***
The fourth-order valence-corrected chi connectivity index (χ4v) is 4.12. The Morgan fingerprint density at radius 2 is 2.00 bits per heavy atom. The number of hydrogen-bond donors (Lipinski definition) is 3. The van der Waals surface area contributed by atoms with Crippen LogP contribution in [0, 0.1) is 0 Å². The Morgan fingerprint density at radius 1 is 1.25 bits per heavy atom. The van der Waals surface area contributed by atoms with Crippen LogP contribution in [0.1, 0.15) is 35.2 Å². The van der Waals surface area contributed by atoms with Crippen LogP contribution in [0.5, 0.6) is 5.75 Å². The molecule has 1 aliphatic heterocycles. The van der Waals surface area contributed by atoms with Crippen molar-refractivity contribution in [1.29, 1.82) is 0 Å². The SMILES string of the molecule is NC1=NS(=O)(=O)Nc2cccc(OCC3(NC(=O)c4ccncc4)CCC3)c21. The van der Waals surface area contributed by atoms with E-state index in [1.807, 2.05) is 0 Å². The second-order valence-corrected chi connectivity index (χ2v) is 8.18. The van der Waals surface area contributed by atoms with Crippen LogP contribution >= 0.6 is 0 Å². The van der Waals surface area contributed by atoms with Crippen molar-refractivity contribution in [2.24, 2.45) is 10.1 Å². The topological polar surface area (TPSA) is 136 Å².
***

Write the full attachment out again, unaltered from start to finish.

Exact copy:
The fourth-order valence-corrected chi connectivity index (χ4v) is 4.12. The Morgan fingerprint density at radius 2 is 2.00 bits per heavy atom. The number of hydrogen-bond donors (Lipinski definition) is 3. The van der Waals surface area contributed by atoms with Crippen LogP contribution in [0, 0.1) is 0 Å². The Morgan fingerprint density at radius 1 is 1.25 bits per heavy atom. The van der Waals surface area contributed by atoms with Crippen LogP contribution in [0.1, 0.15) is 35.2 Å². The van der Waals surface area contributed by atoms with Crippen LogP contribution in [0.5, 0.6) is 5.75 Å². The molecule has 1 aliphatic heterocycles. The van der Waals surface area contributed by atoms with Crippen molar-refractivity contribution in [1.29, 1.82) is 0 Å². The SMILES string of the molecule is NC1=NS(=O)(=O)Nc2cccc(OCC3(NC(=O)c4ccncc4)CCC3)c21. The van der Waals surface area contributed by atoms with E-state index in [1.807, 2.05) is 0 Å². The second-order valence-corrected chi connectivity index (χ2v) is 8.18. The van der Waals surface area contributed by atoms with Crippen LogP contribution >= 0.6 is 0 Å². The van der Waals surface area contributed by atoms with Crippen molar-refractivity contribution in [2.24, 2.45) is 10.1 Å². The topological polar surface area (TPSA) is 136 Å².